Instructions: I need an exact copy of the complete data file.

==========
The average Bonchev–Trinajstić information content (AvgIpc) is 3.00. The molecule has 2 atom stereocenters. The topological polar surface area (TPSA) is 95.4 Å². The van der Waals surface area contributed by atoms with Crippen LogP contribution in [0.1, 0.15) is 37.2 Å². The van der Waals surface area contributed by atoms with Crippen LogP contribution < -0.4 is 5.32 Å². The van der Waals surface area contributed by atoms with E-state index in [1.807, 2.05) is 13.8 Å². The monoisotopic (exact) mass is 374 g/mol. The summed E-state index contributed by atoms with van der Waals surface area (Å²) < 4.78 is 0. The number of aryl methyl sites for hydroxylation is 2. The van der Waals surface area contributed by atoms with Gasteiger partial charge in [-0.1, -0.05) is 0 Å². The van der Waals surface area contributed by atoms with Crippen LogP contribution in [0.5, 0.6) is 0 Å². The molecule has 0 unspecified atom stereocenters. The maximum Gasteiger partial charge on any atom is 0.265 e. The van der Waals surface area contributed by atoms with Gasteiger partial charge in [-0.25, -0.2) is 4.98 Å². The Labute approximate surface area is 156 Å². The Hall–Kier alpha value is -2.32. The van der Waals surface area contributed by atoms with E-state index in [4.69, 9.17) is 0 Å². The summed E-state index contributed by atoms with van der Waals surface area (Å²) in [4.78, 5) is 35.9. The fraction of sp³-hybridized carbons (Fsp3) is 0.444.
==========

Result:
The average Bonchev–Trinajstić information content (AvgIpc) is 3.00. The molecule has 2 atom stereocenters. The topological polar surface area (TPSA) is 95.4 Å². The van der Waals surface area contributed by atoms with Crippen LogP contribution in [0.1, 0.15) is 37.2 Å². The van der Waals surface area contributed by atoms with Crippen LogP contribution < -0.4 is 5.32 Å². The van der Waals surface area contributed by atoms with E-state index in [1.807, 2.05) is 13.8 Å². The monoisotopic (exact) mass is 374 g/mol. The summed E-state index contributed by atoms with van der Waals surface area (Å²) < 4.78 is 0. The number of aryl methyl sites for hydroxylation is 2. The van der Waals surface area contributed by atoms with Gasteiger partial charge in [-0.1, -0.05) is 0 Å². The van der Waals surface area contributed by atoms with Crippen LogP contribution in [0.5, 0.6) is 0 Å². The molecule has 0 unspecified atom stereocenters. The maximum Gasteiger partial charge on any atom is 0.265 e. The van der Waals surface area contributed by atoms with Gasteiger partial charge in [-0.25, -0.2) is 4.98 Å². The Labute approximate surface area is 156 Å². The Hall–Kier alpha value is -2.32. The van der Waals surface area contributed by atoms with E-state index in [4.69, 9.17) is 0 Å². The summed E-state index contributed by atoms with van der Waals surface area (Å²) in [4.78, 5) is 35.9. The fraction of sp³-hybridized carbons (Fsp3) is 0.444.